Assuntos
Alocação de Recursos para a Atenção à Saúde/ética , Direitos Humanos/ética , Cuidados de Enfermagem/métodos , Alocação de Recursos para a Atenção à Saúde/tendências , Direitos Humanos/tendências , Humanos , Cuidados de Enfermagem/tendências , Justiça Social
15.
Bioethics ; 34(1): 33-40, 2020 01.
Artigo em Inglês | MEDLINE | ID: mdl-31222790

RESUMO

Germline genome editing is often disapproved of at the international policy level because of its possible threats to human dignity. However, from a critical perspective the relationship between this emerging technology and human dignity is relatively understudied. We explore the main principles that are referred to when 'human dignity' is invoked in this context; namely, the link with eugenics, the idea of a common genetic heritage, the principle of equal birth and broader equality and justice concerns. Yet the concept is also used in favour of germline genome editing as it might improve the overall well-being of future generations. We conclude that dignity concerns do not justify a complete ban on safe heritable genome editing but should inform the implementation of side constraints to ensure that the value judgements about human traits that are inherent in this practice do not result in a diminished basic respect for those people affected by them.


Assuntos
Edição de Genes/ética , Genoma Humano , Células Germinativas , Direitos Humanos/ética , Direitos Humanos/legislação & jurisprudência , Pessoalidade , Edição de Genes/legislação & jurisprudência , Humanos
16.
Front Public Health ; 8: 570243, 2020.
Artigo em Inglês | MEDLINE | ID: mdl-33490011

RESUMO

Introduction: COVID-19 requires governmental measures to protect healthcare system access for people. In this process, the collision of fundamental rights emerges as a crucial challenge for decision-making. Policy Options and Implications: This policy review analyzes selected articles by the PubMed searcher about extreme measures taken in several countries during precedent pandemics and the current pandemic, and selects hard decisions relating to the exceptional measures taken by judicial departments in Brazil, connecting them to the "collision of fundamental rights and law principles." The collision of rights and principles imposed on decision makers a duty to provide balanced rights, and to adopt the enforcement of some rights prioritization. Ethical concerns were also verified in this field involving rights limitations. During a pandemic, the importance of extreme measures to protect health rights and healthcare systems is instrumental for focused, fast, and correct decision making to avoid loss of life and the collapse of healthcare systems. The main goals of this research are to discuss the implications and guidelines for public health decision making, the indispensable ethical and legal aspects for safeguarding health systems and the lives of people, and the respect of the Justice principle and of fundamental health and dignity rights. We conclude that COVID-19 justifies the prioritization of collective and individual health access rights. Acceptable standards of fundamental rights restrictions are established at the constitutional and international levels and must be enforced by rules and governmental action, to ensure fast and accurate decision making during a pandemic. Freedom rights exercises must be linked to solidarity for the realization of social welfare, for the health rights of all individuals and for health systems to function well during a pandemic. Actionable Recommendations: All individuals are free and equal, therefore social exclusion is prohibited. Institutions must consider social inequalities when discussing public health measures and be guided by ethical standards, by law principles, and rules recognized by constitutional and international law for the benefit of all during a health pandemic. Conclusions: Collective and individual health rights prevail over the collision of rights when facing pandemic occurrences, case by case, in health systems protection, based on the literature, on precedent pandemics and on legitimate Public Health efforts.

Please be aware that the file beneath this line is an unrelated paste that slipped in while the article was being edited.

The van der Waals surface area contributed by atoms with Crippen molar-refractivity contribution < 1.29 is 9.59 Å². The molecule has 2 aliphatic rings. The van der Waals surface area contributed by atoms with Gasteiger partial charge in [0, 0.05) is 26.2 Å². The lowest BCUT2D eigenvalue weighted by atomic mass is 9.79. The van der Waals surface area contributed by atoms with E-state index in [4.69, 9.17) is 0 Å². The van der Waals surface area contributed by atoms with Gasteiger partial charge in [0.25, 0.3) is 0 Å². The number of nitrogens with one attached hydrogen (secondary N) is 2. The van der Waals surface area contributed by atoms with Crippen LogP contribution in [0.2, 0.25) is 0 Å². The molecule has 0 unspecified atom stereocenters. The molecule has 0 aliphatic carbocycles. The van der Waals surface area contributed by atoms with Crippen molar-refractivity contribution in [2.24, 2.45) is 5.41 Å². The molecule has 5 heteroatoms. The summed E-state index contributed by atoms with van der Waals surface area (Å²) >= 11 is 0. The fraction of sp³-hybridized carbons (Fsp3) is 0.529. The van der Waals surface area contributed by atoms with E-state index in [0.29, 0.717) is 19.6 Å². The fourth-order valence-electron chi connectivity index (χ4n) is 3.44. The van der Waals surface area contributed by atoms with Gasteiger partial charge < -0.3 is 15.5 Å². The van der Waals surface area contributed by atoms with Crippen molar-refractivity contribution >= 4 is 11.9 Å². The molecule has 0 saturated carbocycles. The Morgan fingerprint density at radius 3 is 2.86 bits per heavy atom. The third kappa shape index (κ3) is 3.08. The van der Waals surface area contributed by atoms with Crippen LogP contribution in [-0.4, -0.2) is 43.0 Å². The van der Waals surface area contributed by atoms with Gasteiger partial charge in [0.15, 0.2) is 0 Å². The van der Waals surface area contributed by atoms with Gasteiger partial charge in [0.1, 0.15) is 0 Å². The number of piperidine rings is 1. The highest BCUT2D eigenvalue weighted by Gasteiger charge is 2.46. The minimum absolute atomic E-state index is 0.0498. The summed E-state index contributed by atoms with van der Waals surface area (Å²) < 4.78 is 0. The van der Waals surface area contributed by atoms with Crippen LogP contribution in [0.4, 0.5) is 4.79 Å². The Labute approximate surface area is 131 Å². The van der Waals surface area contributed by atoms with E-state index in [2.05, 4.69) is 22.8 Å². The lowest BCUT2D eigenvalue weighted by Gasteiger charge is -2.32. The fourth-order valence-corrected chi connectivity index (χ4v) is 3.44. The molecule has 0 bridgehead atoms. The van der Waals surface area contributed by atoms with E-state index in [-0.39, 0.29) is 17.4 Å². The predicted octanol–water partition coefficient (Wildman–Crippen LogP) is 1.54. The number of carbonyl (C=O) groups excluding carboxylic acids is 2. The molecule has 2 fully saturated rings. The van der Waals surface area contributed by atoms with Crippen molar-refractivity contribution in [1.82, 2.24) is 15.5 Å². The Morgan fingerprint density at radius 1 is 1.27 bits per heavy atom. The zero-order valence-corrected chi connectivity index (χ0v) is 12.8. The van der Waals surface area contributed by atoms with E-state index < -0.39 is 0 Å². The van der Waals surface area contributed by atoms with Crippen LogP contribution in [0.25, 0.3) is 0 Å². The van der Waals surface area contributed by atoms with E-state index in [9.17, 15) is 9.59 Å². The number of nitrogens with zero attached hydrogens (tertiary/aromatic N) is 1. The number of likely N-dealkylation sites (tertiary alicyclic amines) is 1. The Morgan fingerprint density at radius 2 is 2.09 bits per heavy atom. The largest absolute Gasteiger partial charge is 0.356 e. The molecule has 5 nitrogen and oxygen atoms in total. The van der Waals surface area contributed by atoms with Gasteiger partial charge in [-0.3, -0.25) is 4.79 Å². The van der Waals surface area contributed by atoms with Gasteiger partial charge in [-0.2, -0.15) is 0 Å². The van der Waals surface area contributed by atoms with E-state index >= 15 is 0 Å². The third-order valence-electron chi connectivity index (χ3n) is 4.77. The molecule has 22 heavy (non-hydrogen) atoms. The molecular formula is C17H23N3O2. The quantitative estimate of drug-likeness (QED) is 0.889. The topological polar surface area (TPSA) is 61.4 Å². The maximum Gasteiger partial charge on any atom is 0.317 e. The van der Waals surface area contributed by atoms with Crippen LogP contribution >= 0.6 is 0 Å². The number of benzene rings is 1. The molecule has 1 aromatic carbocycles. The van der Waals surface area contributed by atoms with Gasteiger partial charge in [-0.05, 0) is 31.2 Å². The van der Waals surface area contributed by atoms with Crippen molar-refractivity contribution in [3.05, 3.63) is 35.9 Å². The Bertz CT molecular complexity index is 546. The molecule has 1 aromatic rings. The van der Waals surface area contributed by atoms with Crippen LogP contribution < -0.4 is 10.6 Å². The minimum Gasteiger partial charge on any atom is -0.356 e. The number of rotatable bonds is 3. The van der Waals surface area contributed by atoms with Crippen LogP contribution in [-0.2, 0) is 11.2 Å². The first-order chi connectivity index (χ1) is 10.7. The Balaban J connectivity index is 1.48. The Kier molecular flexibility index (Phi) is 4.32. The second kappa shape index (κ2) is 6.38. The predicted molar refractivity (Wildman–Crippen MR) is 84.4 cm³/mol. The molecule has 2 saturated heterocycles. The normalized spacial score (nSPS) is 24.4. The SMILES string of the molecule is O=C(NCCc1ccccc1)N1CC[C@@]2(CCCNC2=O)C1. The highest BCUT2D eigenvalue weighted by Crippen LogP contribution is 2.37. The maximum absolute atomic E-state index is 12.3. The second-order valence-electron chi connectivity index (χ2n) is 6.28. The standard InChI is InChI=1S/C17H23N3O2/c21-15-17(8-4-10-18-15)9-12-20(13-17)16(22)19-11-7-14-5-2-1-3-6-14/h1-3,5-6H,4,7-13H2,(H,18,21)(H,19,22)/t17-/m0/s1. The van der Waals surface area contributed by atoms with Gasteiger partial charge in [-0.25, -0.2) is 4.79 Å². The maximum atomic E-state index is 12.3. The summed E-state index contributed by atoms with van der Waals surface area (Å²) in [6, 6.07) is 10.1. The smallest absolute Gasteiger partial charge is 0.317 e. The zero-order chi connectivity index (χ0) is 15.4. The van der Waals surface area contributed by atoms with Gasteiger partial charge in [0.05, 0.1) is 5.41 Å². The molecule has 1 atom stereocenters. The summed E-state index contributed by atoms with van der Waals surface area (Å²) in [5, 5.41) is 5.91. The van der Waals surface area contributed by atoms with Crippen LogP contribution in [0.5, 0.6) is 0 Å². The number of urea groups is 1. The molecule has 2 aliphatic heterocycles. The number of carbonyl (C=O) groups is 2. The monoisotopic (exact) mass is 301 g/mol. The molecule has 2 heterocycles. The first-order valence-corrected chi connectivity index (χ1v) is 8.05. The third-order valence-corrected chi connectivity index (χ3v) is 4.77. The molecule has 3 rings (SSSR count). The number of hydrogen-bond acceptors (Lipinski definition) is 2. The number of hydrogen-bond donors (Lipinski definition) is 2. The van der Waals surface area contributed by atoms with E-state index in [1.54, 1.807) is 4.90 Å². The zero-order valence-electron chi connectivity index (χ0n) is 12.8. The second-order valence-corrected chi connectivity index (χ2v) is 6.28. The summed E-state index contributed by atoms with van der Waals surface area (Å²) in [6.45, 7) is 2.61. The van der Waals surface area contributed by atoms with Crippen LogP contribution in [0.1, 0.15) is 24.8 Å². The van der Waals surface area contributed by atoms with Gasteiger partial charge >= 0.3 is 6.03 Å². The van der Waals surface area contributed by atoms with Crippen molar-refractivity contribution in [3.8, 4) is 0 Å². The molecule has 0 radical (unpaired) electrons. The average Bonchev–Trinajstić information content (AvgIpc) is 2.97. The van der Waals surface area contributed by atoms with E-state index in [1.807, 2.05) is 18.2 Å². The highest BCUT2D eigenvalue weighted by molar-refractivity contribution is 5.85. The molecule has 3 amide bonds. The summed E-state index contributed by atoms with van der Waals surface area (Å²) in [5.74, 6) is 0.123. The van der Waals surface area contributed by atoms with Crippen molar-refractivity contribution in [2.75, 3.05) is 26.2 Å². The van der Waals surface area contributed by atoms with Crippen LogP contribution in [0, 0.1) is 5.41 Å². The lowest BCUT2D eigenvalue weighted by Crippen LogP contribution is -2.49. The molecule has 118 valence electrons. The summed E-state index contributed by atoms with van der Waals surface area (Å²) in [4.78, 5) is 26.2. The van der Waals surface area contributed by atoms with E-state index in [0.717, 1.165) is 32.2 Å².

Assuntos
Acesso aos Serviços de Saúde , Direitos Humanos/ética , Política Pública , Direito à Saúde , Brasil , Tomada de Decisões , Humanos , Saúde Pública
18.
J Acquir Immune Defic Syndr ; 82 Suppl 2: S91-S93, 2019 12 01.
Artigo em Inglês | MEDLINE | ID: mdl-31658193

RESUMO

The fight against HIV started and continues to be a fight for human rights. AIDS was observed first in the United States in marginalized and stigmatized populations such as men who have sex with men, injection drug users, and commercial sex workers. Next were the observations of generalized epidemics in sub-Saharan Africa, a continent crippled by the legacy of colonialism. AIDS appeared in post-World War II, which witnessed independence of the former European colonies and the creation of the United Nations. There was remarkable advocacy that led to important advances in the rights of ethnic and racial minorities, sexual minorities, and women. This foundation of activism laid the groundwork to ensure that AIDS, and those infected with HIV, were addressed using the best of human rights frameworks. Social and behavioral sciences contributed important data to the human rights advances in the second half of the 20th century, and to the tools and resources needed for a human rights-based response to HIV. Remarkable investment in science have brought us new tools to treat and prevent HIV. Vigorous social and behavioral science research continues to be needed to ensure that the continued response to the HIV epidemic remains evidence-based, recognizing human rights, and ensuring that the scientific advances are available to everyone who needs them. Generations of scientists and activists need to continue as we are far from finished in the fight against HIV and for human rights.